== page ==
Several relational languages have been defined for different relational DBMSs. Table 3.2 shows the evolution of some of these systems. Two type prototypes arise from database research: IBM's System R and its associated language SQL (Structured Query Language), and INGRES developed at Berkeley University with the QUEL language.
SQL is a relational language which has also been implemented in several DBMSs. It is neither a pure algebra language nor a predicative language. The basic SQL statement is the qualification block which gives as its result a new relation:
SELECT <attribute list>
FROM <relation (s) >
[WHERE <conditions (s) >]
Centralized and Distributed Relational DBMSs
As we have seen, a relational query expresses only what the user wants to extract from the database and not how to do it. In an SQL statement there is no reference to data access paths as there was for network DML operations. Furthermore, relational language are dynamic which means that at any time it is possible to define new relations and/or views, or to modify the schema, or to define or delete access paths without modifying the application programs. This feature is called data independence.
The interactive interface allows the user to type queries and updates, receiving the answers on the screen. He/she can also issue queries on the database catalogs which are particular relations describing all the schema information. Relational languages can use either a linear syntax such as SQL or a more graphical form such as Query By Example (QBE) where several empty tables are displayed on the screen and the user fills the table columns in order to express queries and updates.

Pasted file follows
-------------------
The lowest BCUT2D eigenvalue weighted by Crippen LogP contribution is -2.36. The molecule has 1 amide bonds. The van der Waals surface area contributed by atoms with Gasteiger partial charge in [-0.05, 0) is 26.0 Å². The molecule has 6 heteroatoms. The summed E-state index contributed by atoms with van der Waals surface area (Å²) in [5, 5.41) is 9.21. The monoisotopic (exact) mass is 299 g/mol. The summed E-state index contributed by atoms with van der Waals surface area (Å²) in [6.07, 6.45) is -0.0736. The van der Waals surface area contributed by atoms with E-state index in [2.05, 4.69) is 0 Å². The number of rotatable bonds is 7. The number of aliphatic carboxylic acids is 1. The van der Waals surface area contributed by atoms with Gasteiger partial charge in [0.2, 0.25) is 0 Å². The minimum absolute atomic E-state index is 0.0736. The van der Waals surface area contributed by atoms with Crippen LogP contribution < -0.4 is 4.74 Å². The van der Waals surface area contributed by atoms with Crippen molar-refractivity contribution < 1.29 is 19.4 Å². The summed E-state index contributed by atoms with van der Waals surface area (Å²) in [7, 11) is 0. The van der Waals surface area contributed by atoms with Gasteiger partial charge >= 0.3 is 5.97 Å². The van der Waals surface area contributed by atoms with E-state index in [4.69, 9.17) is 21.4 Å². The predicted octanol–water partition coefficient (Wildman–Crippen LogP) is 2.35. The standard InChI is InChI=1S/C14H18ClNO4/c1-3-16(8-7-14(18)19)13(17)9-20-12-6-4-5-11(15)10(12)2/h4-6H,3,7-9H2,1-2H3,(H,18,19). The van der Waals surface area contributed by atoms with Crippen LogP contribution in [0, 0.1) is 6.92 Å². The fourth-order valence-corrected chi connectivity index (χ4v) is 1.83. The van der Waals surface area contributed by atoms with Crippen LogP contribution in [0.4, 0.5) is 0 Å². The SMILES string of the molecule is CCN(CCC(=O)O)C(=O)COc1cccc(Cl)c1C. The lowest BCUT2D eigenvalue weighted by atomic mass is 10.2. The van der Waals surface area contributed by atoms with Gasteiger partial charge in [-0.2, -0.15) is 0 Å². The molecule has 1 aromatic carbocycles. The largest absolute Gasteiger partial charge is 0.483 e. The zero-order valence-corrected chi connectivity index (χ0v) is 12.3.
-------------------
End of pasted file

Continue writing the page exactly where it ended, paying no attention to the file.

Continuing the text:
It is also possible to access the relational DBMS through application programs written in some high-level programming language (e. g. PL ‘1 or COBOL). In this case, relational statements are embedded into the host language and a recompilation is necessary. For instance, SQL and PL’ 1 can be mixed up and one of the main problems to solve is to establish the correspondence between program variables and database objects. Also, it is necessary to provide ad-hoc mechanisms in order of process sets which come from the database in answer to a given query. For this, we find jn SQL + PL/1 a cursor mechanism which is illustrated below. In PL/1 programs SQL statements are indicated by a ‘$’ sign in order to be replaced at precompile time by DBMS calls.
Going into the internal structure of a relational DBMS, one may find several software modules. For instance, System R has two layers, namely the Relational Data System (RDS) and the Research and Storage System (RSS). The RDS is composed with the SQL precompiled and is also responsible for query optimization, authorization control and catalog management. The RSS is more or less a low-level network DBMS, managing disk space, ensuring concurrency control and recovery through a transaction manager. The INGRES system is composed with four modules: PI: User interface, P2: Request analysis and modification, P3: Database control and P4: Database modification and recovery control.
A DBMS allows data manipulation through primitive operations which can be grouped to form database transactions. For instance, a debit-credit transaction consists of:
- get account value X from the database
- subtract S from X
- put into the database new X value
- get account value Y from the database
- add S to Y
- put into the database new Y value
In order for the database to remain consistent, either all of these actions must be executed or none of them. This leads to the concept of an atomic transaction. A transaction is the unit of concurrency and recovery control. SQL, for instance, provides the following statements for transaction control:
- BEGIN TRANSACTION: Initialize a transaction
- END TRANSACTION: Consider that all the SQL statements from BEGIN TRANSACTION constitute an atomic transaction
- RESTORE TRANSACTION: Roll back all the actions made by a transaction since its beginning.